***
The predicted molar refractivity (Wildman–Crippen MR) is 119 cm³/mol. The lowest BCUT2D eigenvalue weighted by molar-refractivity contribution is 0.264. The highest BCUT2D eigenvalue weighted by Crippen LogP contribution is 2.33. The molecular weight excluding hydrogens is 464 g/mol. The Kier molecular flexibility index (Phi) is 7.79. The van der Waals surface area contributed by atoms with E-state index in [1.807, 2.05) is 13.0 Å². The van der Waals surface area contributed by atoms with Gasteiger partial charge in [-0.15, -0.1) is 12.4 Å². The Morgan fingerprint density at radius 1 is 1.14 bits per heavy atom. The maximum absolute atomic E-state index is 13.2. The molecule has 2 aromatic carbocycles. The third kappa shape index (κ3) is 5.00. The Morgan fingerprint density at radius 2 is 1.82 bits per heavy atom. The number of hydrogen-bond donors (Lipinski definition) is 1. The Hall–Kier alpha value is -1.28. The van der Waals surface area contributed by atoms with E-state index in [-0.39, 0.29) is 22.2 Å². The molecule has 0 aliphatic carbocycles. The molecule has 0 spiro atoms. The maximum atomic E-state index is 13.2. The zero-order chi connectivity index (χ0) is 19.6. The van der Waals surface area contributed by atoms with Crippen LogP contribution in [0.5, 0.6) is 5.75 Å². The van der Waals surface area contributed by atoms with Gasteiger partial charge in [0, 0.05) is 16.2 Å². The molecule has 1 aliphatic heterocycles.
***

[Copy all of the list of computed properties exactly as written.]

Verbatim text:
The predicted molar refractivity (Wildman–Crippen MR) is 119 cm³/mol. The lowest BCUT2D eigenvalue weighted by molar-refractivity contribution is 0.264. The highest BCUT2D eigenvalue weighted by Crippen LogP contribution is 2.33. The molecular weight excluding hydrogens is 464 g/mol. The Kier molecular flexibility index (Phi) is 7.79. The van der Waals surface area contributed by atoms with E-state index in [1.807, 2.05) is 13.0 Å². The van der Waals surface area contributed by atoms with Gasteiger partial charge in [-0.15, -0.1) is 12.4 Å². The Morgan fingerprint density at radius 1 is 1.14 bits per heavy atom. The maximum absolute atomic E-state index is 13.2. The molecule has 2 aromatic carbocycles. The third kappa shape index (κ3) is 5.00. The Morgan fingerprint density at radius 2 is 1.82 bits per heavy atom. The number of hydrogen-bond donors (Lipinski definition) is 1. The Hall–Kier alpha value is -1.28. The van der Waals surface area contributed by atoms with E-state index in [-0.39, 0.29) is 22.2 Å². The molecule has 0 aliphatic carbocycles. The molecule has 0 spiro atoms. The maximum atomic E-state index is 13.2. The zero-order chi connectivity index (χ0) is 19.6. The van der Waals surface area contributed by atoms with Crippen LogP contribution in [0.5, 0.6) is 5.75 Å². The van der Waals surface area contributed by atoms with Gasteiger partial charge in [0, 0.05) is 16.2 Å². The molecule has 1 aliphatic heterocycles.